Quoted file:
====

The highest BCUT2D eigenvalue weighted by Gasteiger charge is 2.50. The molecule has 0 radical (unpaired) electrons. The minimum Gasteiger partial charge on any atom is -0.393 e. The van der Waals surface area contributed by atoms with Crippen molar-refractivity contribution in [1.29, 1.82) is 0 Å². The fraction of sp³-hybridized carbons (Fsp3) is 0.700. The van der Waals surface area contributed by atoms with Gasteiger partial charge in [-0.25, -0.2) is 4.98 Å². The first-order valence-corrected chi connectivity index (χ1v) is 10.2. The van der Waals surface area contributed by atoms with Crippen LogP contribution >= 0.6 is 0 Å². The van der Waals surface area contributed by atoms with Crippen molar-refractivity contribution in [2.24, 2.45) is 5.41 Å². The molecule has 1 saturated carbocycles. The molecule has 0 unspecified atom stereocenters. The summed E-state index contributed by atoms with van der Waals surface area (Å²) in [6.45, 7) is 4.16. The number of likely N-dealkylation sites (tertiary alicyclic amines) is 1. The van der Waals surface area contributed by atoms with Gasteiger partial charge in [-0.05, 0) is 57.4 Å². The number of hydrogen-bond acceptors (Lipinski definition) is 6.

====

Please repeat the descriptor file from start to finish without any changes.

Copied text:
The highest BCUT2D eigenvalue weighted by Gasteiger charge is 2.50. The molecule has 0 radical (unpaired) electrons. The minimum Gasteiger partial charge on any atom is -0.393 e. The van der Waals surface area contributed by atoms with Crippen molar-refractivity contribution in [1.29, 1.82) is 0 Å². The fraction of sp³-hybridized carbons (Fsp3) is 0.700. The van der Waals surface area contributed by atoms with Gasteiger partial charge in [-0.25, -0.2) is 4.98 Å². The first-order valence-corrected chi connectivity index (χ1v) is 10.2. The van der Waals surface area contributed by atoms with Crippen LogP contribution >= 0.6 is 0 Å². The van der Waals surface area contributed by atoms with Crippen molar-refractivity contribution in [2.24, 2.45) is 5.41 Å². The molecule has 1 saturated carbocycles. The molecule has 0 unspecified atom stereocenters. The summed E-state index contributed by atoms with van der Waals surface area (Å²) in [6.45, 7) is 4.16. The number of likely N-dealkylation sites (tertiary alicyclic amines) is 1. The van der Waals surface area contributed by atoms with Gasteiger partial charge in [-0.05, 0) is 57.4 Å². The number of hydrogen-bond acceptors (Lipinski definition) is 6.